Less obvious, but equally as important to Dreyer’s success is the lack of (obvious) editing manipulations when depicting the miracle. Just as the supernatural is implicitly associated with Gothic, montage editing (or cutting to continuity for that matter) is associated with the cinematic. However realistic the content of a film might claim to be, the reminder that the images have been manipulated is a reminder that we are in a film world. This is one of the reasons why the current film Risen actually becomes less effective when it pivots from Clavius as investigator (looking at frayed ropes) to Clavius as eye witness. The techniques used to suggest the supernatural are ones we’ve witnessed (in movies) before. An object or body crosses between the camera and the object being watched, and in a blink of an eye, that object is gone. We may know rationally that there is nowhere for Jesus’s body to have disappeared to in so brief an instant, but it is hard for the cinematic eye to receive it as a miracle when so many (Jason Bourne, Ethan Hunt, Batman) without supernatural powers have disappeared in the exact same way. The one miracle in Risen that really can’t be filmed both literally and ambiguously is Jesus’s ascension, and the film’s handling of that is markedly jarring in its tonal difference from the rest of the more realistically stylized film.
Miracles from Heaven largely sidesteps the formal problem of filming a miracle by allowing it to happen both internally (even the family doesn’t realize the miracle has occurred until after the fact) and off-screen. Thus we get what must have happened described rather than depicted.
There is nothing socially or theologically troubling about the film’s method. It more or less treats the film as a visual representation of the written testimony rather than a reenactment of it, and that’s how most people encounter miracles ... second hand. The dependence on testimony does allow the skeptic with a natural explanation that can never be entirely dismissed: fraud. In fact, the more indisputable the miracle is, the more likely it is to elicit suspicions of chicanery.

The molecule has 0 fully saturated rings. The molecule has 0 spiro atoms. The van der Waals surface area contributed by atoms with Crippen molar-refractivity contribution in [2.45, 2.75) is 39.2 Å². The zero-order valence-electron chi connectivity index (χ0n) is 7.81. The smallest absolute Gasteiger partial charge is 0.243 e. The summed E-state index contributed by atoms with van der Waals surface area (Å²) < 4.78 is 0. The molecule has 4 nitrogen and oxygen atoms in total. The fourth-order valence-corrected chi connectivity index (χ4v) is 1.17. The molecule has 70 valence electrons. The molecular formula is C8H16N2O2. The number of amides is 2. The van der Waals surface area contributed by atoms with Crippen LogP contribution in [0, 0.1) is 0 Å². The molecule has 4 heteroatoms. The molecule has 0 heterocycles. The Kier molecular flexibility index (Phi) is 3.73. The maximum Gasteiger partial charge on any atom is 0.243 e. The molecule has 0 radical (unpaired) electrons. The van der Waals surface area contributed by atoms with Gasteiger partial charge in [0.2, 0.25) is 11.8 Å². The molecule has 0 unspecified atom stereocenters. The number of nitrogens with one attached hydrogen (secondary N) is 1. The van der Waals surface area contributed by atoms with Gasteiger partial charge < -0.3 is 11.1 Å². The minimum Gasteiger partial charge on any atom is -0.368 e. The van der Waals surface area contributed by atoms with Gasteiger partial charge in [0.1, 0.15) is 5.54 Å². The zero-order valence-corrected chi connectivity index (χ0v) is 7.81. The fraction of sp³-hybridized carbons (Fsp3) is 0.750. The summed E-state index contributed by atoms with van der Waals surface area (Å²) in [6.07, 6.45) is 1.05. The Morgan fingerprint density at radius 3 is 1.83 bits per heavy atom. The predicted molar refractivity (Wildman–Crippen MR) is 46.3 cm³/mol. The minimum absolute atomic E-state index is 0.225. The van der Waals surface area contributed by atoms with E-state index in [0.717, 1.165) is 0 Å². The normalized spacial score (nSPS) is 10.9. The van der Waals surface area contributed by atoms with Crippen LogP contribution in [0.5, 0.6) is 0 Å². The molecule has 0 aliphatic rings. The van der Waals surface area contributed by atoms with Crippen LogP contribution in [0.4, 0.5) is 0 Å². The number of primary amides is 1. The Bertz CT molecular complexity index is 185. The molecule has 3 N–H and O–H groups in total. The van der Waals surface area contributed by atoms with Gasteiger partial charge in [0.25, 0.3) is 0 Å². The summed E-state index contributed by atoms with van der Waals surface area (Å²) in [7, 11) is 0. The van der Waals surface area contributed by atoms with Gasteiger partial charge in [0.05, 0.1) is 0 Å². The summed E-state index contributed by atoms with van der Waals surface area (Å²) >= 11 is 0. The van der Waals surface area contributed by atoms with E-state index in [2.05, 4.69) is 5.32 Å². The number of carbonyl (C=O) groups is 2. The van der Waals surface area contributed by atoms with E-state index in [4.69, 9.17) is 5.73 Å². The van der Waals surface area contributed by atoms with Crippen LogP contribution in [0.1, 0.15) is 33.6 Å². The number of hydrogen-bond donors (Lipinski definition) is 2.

What is particularly odd about Miracles from Heaven is that the suspicions of fraud are almost all intimated or argued for by other Christians. When the atheist father of a fellow patient becomes the eye witness, his testimony is seen as more credible than the Christian’s because he is testifying against his own biases. In its role-reversal of churched skeptics and atheist testimonials, Miracles (like Heaven is for Real) reveals that it is ultimately intended as a reassurance to Christian doubters, not as a persuasion to scoffers and mockers.
Receiving cinematic confirmation that one’s core theological assumptions are correct will make some audiences feel good, but it must be pointed out that the film largely sidesteps any deeper, more complex questions about theodicy. Why does God heal some and not others? Why are some stricken and others saved? The film explicitly says that that the young girl wants to remain in heaven but God wills her to return. This hints that there is some evangelistic purpose in the healing, but the film almost immediately follows that claim with the assertion that “not everyone’s going to believe and that’s okay.” We’ll all see the truth when we “get there.” In a climactic speech, Christy says, “I don’t know the answer, but after everything I’ve been through, I’ve realized I’m not alone.”
That’s a great message, but it’s not one with obvious applications to anyone who is not Christy. Maybe miracles, to truly be accepted as such, to impact our lives, must be received directly. Until we do, their presence in film will simply tell us that others have found the hidden God, not how we can find him ourselves.
Kenneth R. Morefield (@kenmorefield) is an Associate Professor of English at Campbell University. He is the editor of Faith and Spirituality in Masters of World Cinema, Volumes I, II, & III, and the founder of 1More Film Blog.